The Taskforce set in motion and endeavoured to ensure that the process was inclusive by seeking the opinions of citizens, civil society, faith-based organizations, cultural leaders, the private sector and experts. The BBI suggests a broad range of amendments and additions into the law spanning almost all sectors of the Kenyan economic, social and political atmosphere. Arguably, the most outstanding recommendation made by the document is the audit of the Executive arm of government to set up the office of the Prime Minister with two deputies and the allocation of seats in the Cabinet to Members of Parliament; as a possible remedy for the culture of divisive elections in Kenya.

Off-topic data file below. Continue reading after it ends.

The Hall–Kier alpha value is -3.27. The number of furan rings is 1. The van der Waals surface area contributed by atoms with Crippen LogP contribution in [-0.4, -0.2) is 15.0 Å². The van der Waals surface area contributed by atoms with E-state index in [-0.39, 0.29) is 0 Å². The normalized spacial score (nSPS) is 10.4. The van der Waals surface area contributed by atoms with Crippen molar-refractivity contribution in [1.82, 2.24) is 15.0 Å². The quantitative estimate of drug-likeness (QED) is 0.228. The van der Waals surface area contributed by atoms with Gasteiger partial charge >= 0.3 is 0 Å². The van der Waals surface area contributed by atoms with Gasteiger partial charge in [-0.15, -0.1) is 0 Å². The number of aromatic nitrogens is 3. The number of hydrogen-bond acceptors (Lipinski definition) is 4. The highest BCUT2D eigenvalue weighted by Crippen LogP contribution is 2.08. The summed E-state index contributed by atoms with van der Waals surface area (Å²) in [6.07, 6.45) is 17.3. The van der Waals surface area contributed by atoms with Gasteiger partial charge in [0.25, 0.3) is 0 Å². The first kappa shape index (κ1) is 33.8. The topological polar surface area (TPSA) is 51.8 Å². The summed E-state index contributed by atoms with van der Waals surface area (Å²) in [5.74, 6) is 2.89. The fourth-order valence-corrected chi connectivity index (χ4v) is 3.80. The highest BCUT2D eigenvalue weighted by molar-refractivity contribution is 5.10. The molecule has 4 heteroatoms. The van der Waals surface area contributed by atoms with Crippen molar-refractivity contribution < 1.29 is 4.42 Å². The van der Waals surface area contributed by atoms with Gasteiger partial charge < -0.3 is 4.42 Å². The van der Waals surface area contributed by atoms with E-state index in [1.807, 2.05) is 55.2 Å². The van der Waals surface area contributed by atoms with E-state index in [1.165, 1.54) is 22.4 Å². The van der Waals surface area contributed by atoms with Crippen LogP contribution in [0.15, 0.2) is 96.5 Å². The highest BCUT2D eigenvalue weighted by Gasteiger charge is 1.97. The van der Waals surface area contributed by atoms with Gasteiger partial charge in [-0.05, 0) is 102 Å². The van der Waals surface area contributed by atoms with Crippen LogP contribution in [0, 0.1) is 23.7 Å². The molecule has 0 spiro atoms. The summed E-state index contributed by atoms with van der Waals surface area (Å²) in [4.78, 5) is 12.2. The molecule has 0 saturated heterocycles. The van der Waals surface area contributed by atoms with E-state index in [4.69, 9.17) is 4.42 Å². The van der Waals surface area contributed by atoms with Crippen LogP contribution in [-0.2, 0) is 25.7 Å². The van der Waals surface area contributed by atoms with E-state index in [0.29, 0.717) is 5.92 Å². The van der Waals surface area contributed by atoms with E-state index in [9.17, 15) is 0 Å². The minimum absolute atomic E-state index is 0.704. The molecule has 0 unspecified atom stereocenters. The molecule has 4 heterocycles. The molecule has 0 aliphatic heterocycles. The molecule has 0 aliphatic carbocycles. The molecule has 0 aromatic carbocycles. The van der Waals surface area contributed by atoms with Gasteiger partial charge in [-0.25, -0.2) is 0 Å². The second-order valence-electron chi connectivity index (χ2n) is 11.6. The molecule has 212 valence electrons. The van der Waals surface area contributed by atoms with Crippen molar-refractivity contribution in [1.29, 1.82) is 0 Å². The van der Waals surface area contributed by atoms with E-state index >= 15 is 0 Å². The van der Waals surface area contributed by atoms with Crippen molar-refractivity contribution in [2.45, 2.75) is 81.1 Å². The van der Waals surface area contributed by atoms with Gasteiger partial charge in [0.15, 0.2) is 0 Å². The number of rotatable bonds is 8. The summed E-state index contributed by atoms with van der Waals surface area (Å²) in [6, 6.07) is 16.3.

Young people in Kenya are among those groups whose needs have been repeatedly recognized by the BBI Report. Of the nine themes recognized by the report, inclusivity and shared prosperity strongly stood out in raising the issues of the young population in Kenya. It is well-known that the youth in Kenya are among the special interest groups granted special rights under the Constitution of Kenya among women, children, minorities and marginalized groups, people with disabilities and older members of the society. The historic enfranchisement of these groups of people demands these special rights as affirmative action measures.